Title: Out of the Past
Release Date: 1947
Length: 97 minutes
Director: Jacques Tourneur
Starring: Robert Mitchum, Jane Greer, Kirk Douglas
This noir deserves to be much better known. It’s hard to go wrong with Robert Mitchum, Jane Greer, and Kirk Douglas. Most of the first half is told as a flashback. Jacques Tourneur does a masterful job balancing the complicated plot and bringing an interesting French sensibility to a very American noir tale.
Mitchum has been hiding out in a small town running a gas station and pitching woo at an innocent local girl played by Virginia Huston. The movie opens on this as his past catches up to him. Douglas sends his henchman Joe to summon Mitchum. He goes to see Douglas with Huston and tells her his sad tale along the way which we see as the flashback. In sum, it’s the tale of how he got tangled up with Greer and Douglas and how that ended with him living in a small town under an assumed name.
The second half of the movie is all about how he gets tangled up again and his efforts to extricate himself. It’s a bit complex, but the story is well-told and sweeps along with a sort of irresistible inevitability that makes you feel it couldn’t possibly turn out other than how it does. In the end, as in any good noir, everyone pays a price related to their flaws and in a suitable degree.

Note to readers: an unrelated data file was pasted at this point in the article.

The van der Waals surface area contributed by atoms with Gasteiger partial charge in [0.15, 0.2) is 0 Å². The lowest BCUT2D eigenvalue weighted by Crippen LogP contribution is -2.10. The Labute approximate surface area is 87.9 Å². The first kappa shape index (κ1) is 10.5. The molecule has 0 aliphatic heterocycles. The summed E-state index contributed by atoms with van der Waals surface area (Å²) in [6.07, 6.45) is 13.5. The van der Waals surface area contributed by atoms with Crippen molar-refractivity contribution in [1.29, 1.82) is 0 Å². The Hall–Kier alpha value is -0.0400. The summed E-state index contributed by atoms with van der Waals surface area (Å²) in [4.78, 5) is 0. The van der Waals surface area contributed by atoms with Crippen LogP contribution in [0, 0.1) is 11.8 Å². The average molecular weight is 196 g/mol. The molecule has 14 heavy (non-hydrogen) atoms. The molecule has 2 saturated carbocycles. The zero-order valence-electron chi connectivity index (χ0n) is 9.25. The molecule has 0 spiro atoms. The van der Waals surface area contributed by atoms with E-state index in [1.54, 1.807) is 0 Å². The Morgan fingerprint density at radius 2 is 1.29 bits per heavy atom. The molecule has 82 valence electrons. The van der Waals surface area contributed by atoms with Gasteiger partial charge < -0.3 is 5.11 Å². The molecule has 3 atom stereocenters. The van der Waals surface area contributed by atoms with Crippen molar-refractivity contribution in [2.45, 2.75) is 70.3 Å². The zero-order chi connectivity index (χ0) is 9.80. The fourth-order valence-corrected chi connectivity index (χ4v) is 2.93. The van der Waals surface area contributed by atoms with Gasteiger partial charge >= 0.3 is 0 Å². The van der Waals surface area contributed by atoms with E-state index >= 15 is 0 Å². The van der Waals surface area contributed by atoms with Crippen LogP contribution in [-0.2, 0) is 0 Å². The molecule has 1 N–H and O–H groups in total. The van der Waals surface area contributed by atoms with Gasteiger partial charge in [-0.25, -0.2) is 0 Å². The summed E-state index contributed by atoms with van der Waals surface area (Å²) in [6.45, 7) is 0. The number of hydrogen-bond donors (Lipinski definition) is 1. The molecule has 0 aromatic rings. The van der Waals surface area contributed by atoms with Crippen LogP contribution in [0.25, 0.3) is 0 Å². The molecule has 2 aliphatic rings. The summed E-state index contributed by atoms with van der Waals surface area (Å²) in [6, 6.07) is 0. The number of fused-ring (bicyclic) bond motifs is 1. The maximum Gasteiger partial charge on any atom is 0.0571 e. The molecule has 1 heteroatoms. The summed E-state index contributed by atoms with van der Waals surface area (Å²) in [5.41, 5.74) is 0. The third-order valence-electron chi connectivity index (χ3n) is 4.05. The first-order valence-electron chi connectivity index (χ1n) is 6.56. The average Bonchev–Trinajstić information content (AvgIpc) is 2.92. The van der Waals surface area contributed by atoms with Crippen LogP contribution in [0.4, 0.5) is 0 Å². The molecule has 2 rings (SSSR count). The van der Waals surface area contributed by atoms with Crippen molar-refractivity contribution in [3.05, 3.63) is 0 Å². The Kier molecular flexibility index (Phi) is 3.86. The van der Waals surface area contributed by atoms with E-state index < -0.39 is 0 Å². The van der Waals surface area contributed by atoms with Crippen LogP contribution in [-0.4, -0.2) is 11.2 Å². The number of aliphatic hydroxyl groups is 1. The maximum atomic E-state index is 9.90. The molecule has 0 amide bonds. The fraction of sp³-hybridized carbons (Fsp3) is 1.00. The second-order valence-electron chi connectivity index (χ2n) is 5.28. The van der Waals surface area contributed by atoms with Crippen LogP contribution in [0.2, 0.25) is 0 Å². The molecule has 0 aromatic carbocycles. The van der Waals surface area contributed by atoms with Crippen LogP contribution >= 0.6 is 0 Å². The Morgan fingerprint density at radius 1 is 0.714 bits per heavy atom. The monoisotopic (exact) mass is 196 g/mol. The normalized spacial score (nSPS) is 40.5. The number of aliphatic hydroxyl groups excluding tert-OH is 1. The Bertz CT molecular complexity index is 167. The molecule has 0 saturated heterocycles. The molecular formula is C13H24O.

This is one of the movies that I would cite to support my contention that tragedy was at a high point in the 1930s and 40s in American film. The gods are not punishing Mitchum’s character maybe, but he is caught in the jaws of an inimitable fate and could not extricate himself even if he had sought to do so. The same applies to Greer and Douglas, the latter of which comes across as so indifferent to his fellow man it’s downright frightening.
Even the bit parts are great; Steve Brodie, Paul Valentine, Rhonda Fleming, and especially Dickie Moore as The Kid. There’s’ an excellent portrayal of a deaf character who is deaf without it being used as a crutch or a necessary plot point. Sure, it affects the story, but it feels like that’s because the character was first written as deaf and then that characteristic was allowed to naturally affect the working out of the plot.
It’s solid from top to bottom and if I’ve been rather vague about the details of the story it’s because I think you’ll enjoy it more experiencing it as a discovery for yourself. I mean just that, try to lose yourself in the story and get swept along with Mitchum’s character. You won’t regret it.